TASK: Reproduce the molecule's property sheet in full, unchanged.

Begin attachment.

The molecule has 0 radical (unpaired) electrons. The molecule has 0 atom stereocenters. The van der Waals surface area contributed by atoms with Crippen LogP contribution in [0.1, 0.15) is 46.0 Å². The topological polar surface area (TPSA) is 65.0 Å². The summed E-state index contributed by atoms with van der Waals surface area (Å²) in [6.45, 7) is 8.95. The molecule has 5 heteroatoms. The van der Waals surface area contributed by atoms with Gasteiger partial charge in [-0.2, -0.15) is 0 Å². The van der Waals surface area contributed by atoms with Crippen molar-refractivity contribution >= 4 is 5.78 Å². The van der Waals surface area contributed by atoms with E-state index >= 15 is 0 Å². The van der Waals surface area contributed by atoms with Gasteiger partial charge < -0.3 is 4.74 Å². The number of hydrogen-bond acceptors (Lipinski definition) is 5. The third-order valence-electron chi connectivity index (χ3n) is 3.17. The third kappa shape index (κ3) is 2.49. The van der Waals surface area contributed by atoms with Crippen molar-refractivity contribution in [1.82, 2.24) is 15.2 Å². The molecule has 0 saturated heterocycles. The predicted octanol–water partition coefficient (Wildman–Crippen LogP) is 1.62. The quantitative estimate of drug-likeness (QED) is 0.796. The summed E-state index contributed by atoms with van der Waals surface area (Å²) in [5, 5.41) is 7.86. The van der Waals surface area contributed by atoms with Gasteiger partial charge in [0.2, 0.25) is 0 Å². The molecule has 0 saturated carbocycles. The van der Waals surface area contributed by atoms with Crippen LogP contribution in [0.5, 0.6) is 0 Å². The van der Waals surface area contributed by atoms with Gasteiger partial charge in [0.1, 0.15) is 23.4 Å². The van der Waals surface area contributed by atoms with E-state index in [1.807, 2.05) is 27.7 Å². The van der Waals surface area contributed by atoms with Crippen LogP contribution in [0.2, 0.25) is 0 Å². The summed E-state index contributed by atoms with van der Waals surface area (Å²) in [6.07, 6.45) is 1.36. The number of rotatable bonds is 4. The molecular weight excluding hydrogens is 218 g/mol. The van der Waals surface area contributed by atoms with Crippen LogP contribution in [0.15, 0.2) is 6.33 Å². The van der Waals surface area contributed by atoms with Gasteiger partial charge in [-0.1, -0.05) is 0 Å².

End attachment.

The molecule has 0 radical (unpaired) electrons. The molecule has 0 atom stereocenters. The van der Waals surface area contributed by atoms with Crippen LogP contribution in [0.1, 0.15) is 46.0 Å². The topological polar surface area (TPSA) is 65.0 Å². The summed E-state index contributed by atoms with van der Waals surface area (Å²) in [6.45, 7) is 8.95. The molecule has 5 heteroatoms. The van der Waals surface area contributed by atoms with Gasteiger partial charge in [-0.2, -0.15) is 0 Å². The van der Waals surface area contributed by atoms with Crippen molar-refractivity contribution >= 4 is 5.78 Å². The van der Waals surface area contributed by atoms with E-state index >= 15 is 0 Å². The van der Waals surface area contributed by atoms with Gasteiger partial charge < -0.3 is 4.74 Å². The number of hydrogen-bond acceptors (Lipinski definition) is 5. The third-order valence-electron chi connectivity index (χ3n) is 3.17. The third kappa shape index (κ3) is 2.49. The van der Waals surface area contributed by atoms with Crippen molar-refractivity contribution in [1.82, 2.24) is 15.2 Å². The molecule has 0 saturated heterocycles. The predicted octanol–water partition coefficient (Wildman–Crippen LogP) is 1.62. The quantitative estimate of drug-likeness (QED) is 0.796. The summed E-state index contributed by atoms with van der Waals surface area (Å²) in [5, 5.41) is 7.86. The van der Waals surface area contributed by atoms with Gasteiger partial charge in [0.2, 0.25) is 0 Å². The molecule has 0 saturated carbocycles. The van der Waals surface area contributed by atoms with Crippen LogP contribution in [0.5, 0.6) is 0 Å². The van der Waals surface area contributed by atoms with Gasteiger partial charge in [0.1, 0.15) is 23.4 Å². The van der Waals surface area contributed by atoms with E-state index in [1.807, 2.05) is 27.7 Å². The van der Waals surface area contributed by atoms with Crippen LogP contribution in [0.2, 0.25) is 0 Å². The summed E-state index contributed by atoms with van der Waals surface area (Å²) in [6.07, 6.45) is 1.36. The number of rotatable bonds is 4. The molecular weight excluding hydrogens is 218 g/mol. The van der Waals surface area contributed by atoms with Crippen LogP contribution in [0.15, 0.2) is 6.33 Å². The van der Waals surface area contributed by atoms with Gasteiger partial charge in [-0.1, -0.05) is 0 Å².